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laripu

Another batch of beer

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Bottled yesterday. Everything is from the net except the text and frame. I draped the sign over his hand. :)

 

39861218515_f969517101.jpg

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Love that label.  Very Victorian and quaint even for that ...  Windmills in Scotland and feet like the hooves of small goats!  Ha ha ha.

 

Short excerpt from Robert Burns Comin' Thro' the Rye

 

Gin a body meet a body
Comin' thro' the rye
Gin a body kiss a body
Need a body cry?

Chorus:
Ilka lassie has her laddie
Nane, they say, hae I
Yet a' the lads they smile at me
When comin' thro' the rye.

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14 minutes ago, bludog said:

Short excerpt from Robert Burns Comin' Thro' the Rye

 

A lovely obscene poem.

 

Oh Jenny 's a' weet poor body 

Jenny 's seldom dry, 

She draigl't a' her petticoatie 

Comin thro' the rye.

 

She meets a guy in the tall grass and gets her underwear wet and bedraggled, while comin'.... through the rye. And she's seldom dry. :)

 

It reminds me of how Shakespeare had Antony and Enobarbus describe Cleopatra.

 

 

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7 hours ago, impartialobserver said:

Homebrewing is one of my primary hobbies. I have since moved on from bottling and exclusively keg now. Only drawback is that it is not portable. 

 

Cool! I've been doing it since 1990. I kegged for a while in 1995 to 97, but when I moved to the US I got rid of my keg stuff, including my keg fridge with taps drilled into the door.

 

I do 4 batches of beer a year, two or three of them all grain. (Depends on how tired I get at work.) Also one batch of mead each year.

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On ‎3‎/‎12‎/‎2018 at 12:57 PM, impartialobserver said:

Homebrewing is one of my primary hobbies. I have since moved on from bottling and exclusively keg now. Only drawback is that it is not portable. 

 

I've always been interested in home brewing, I need to get off my ass and make time to give it a try.

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On ‎3‎/‎11‎/‎2018 at 6:10 PM, laripu said:

Bottled yesterday. Everything is from the net except the text and frame. I draped the sign over his hand. :)

 

39861218515_f969517101.jpg

 

That's pretty cool....

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7 hours ago, LaughinAtLefty said:

 

I've always been interested in home brewing, I need to get off my ass and make time to give it a try.

My only suggestion or unsolicited advice is start with using malt extract. The taste is not as good as all-grain but its close and you learn the finer points of sanitation and timing.

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10 hours ago, impartialobserver said:

My only suggestion or unsolicited advice is start with using malt extract. The taste is not as good as all-grain but its close and you learn the finer points of sanitation and timing.

 

That's true, and good advice. Do the easier thing first, to learn technique.

 

I'd add:  I recommend that you use dry malt extract (called DME) as opposed to liquid malt extract (LME).

 

DME retains its freshness longer. I also found that LME sometimes gets off flavors from the container, whether that be metal can or plastic.

 

You can also approximate the use of grain by using a little bit of a grain that just needs steeping. Steeping a pound of crushed crystal malt or caramel malt for a 5 or 6 gallon batch really wakes up the flavor. (At 155°F for 30 minutes, then remove. A cheesecloth is a good way to contain it, for easy removal.)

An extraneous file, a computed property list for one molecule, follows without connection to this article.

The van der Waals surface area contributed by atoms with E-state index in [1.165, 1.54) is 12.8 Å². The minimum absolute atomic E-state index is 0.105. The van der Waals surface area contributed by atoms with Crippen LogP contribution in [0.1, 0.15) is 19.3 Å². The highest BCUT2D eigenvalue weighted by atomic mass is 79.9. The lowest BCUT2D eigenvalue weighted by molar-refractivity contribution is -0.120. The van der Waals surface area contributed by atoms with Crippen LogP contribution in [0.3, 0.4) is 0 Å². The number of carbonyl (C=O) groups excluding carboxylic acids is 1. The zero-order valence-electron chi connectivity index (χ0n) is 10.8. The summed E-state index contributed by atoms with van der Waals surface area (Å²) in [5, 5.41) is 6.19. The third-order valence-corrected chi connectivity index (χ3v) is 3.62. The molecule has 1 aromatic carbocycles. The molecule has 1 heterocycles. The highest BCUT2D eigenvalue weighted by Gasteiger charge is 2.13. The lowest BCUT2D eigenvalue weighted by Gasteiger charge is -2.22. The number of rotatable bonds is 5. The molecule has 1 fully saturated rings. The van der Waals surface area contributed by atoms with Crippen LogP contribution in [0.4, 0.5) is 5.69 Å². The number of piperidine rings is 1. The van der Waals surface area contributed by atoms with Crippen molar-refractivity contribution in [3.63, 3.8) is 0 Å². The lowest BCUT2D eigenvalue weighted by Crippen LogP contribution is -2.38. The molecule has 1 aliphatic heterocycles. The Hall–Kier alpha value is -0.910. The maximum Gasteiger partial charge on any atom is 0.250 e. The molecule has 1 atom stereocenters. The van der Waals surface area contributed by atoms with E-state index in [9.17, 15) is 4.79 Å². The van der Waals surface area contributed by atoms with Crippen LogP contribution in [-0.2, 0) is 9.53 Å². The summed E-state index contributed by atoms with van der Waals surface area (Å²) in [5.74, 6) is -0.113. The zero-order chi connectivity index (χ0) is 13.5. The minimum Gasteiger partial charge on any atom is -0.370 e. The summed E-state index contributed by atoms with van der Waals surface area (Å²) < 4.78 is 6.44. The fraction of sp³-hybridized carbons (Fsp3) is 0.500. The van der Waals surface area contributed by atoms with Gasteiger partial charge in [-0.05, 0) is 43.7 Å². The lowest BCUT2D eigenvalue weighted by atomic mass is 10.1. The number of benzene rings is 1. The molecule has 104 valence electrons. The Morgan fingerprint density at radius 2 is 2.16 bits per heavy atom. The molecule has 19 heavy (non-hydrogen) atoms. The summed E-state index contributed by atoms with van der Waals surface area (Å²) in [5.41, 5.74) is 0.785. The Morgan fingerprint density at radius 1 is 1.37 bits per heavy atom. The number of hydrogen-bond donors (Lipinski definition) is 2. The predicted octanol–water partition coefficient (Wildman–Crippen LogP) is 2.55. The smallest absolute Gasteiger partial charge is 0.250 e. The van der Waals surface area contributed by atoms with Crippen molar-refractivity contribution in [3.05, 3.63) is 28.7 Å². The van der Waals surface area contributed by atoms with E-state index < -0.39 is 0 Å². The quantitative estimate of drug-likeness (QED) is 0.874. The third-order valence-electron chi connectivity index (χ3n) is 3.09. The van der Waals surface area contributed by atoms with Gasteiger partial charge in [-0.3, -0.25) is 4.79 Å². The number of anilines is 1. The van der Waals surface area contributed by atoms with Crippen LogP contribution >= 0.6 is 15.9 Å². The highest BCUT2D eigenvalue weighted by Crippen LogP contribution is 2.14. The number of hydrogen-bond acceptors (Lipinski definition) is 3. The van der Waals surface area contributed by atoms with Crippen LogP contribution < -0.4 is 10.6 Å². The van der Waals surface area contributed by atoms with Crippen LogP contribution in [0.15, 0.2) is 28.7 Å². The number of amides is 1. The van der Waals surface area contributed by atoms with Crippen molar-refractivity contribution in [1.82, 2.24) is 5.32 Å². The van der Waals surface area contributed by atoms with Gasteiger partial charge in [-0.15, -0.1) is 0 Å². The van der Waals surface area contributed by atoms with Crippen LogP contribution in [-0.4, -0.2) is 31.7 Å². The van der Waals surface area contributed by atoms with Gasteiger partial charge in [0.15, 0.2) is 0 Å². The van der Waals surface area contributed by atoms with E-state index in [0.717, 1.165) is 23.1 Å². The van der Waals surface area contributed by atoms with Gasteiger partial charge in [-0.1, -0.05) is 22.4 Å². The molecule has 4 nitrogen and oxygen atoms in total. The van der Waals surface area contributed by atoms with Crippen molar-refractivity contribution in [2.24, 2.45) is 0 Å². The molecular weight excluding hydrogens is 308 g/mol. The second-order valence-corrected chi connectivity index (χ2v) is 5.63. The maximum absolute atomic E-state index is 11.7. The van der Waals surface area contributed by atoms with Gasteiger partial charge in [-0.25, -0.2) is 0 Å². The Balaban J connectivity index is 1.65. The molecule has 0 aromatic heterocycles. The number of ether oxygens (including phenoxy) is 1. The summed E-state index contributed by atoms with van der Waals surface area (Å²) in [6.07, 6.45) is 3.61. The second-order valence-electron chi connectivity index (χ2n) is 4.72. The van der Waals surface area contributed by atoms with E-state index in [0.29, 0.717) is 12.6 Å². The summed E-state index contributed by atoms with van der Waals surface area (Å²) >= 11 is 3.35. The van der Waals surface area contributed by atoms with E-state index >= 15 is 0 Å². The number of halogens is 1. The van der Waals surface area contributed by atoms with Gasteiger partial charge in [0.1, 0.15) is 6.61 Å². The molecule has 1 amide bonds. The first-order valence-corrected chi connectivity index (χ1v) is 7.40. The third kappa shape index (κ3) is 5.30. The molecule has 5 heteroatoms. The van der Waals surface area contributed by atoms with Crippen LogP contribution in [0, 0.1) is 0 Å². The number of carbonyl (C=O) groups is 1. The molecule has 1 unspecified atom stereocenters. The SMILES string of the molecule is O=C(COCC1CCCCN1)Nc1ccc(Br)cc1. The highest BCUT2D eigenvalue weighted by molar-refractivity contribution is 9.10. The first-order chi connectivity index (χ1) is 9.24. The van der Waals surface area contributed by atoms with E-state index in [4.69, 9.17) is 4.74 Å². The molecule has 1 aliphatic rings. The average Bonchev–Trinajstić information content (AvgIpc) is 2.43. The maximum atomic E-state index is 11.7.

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Brew us some wheat beer. That stuff is great. Beer champagne

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15 hours ago, Zaro said:

Brew us some wheat beer. That stuff is great. Beer champagne

 

The previous batch, Khamsa, used several kinds of wheat: regular wheat malt, ancient wheats kamut and spelt.

 

Beside those it had rye malt, regular malted barley, dates and honey.

 

Not exactly beer champagne, but a very masculine strong beer, due to the fruitiness of the hops and the dates.

 

Wheat beer can be effervescent and champagne-like, but not Bayerische weizen. It's very lightly hopped, but it's estery and also full-bodied. If you really want a champagne-like wheat beer, try a Belgian Wit: lighter bodied, cleaner palate, but slightly more hop expression.

 

This is the Khamsa label. I probably have 15 or 20 of these beers left. Bloody lovely.

 

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16 hours ago, Zaro said:

Beer has a lot of calories. 

In the past, when work was mostly physical, that was the point. Along with the fact that water was often fouled and unhealthy, while beer had been boiled, and naturally preserved due to hops.

 

Some calorie-laden are worth it. Black Forest cake, beef, beer, and cheese...

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33 minutes ago, laripu said:

A nice afternoon pint.😊

 

Complete with Jewish Tartan and macLaripu (of clan Maccabee) !   Looks like Guinness Black Lager.  How much of it is oats and how do they become part of the ale?

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3 hours ago, bludog said:

 

Complete with Jewish Tartan and macLaripu (of clan Maccabee) !   Looks like Guinness Black Lager.  How much of it is oats and how do they become part of the ale?

 

Here's a simplified explanation:

 

Barley that is allowed to slightly sprout develops enzymes. If it's then dried under low heat, the enzymes remain without having fulfilled their natural purpose. That purpose is primarily to convert starches to sugars and to degrade proteins into amino acids to allow the plant to grow. This is called "malted barley" or malt for short.

 

The mashing process, in its simplest form, raises crushed malted barley and water to 150°F to rapidly convert grain starches to sugars (mostly maltose). By rapidly, I mean an hour instead of a month. After the liquid is drained from the mash, with more water to dissolve more of the sugars, that liquid is boiled with hops to extract bitterness, then fermented by brewers yeast. Yeast eats, i.e. ferments sugar and makes alcohol. Some longer and therefore unfermentable sugar-type molecules remain. They're called dextrins, and add subtle sweetness to the beer.

 

There are actually more enzymes available than is needed to convert the barley's starches. Therefore you can add other sources of starch to be converted.

 

Big breweries typically want to reduce costs because malted barley is expensive. So they might add rice (which is flavorless) or corn (low in flavor and cheap). The result has the same alcohol with a lower level of dextrin. The more delicate flavor achieved, less sugar to balance with hop bitterness, means the same alcohol level at a lower price: the marketing triumph of dry beer and "lite beer". They give you less, and you pay more.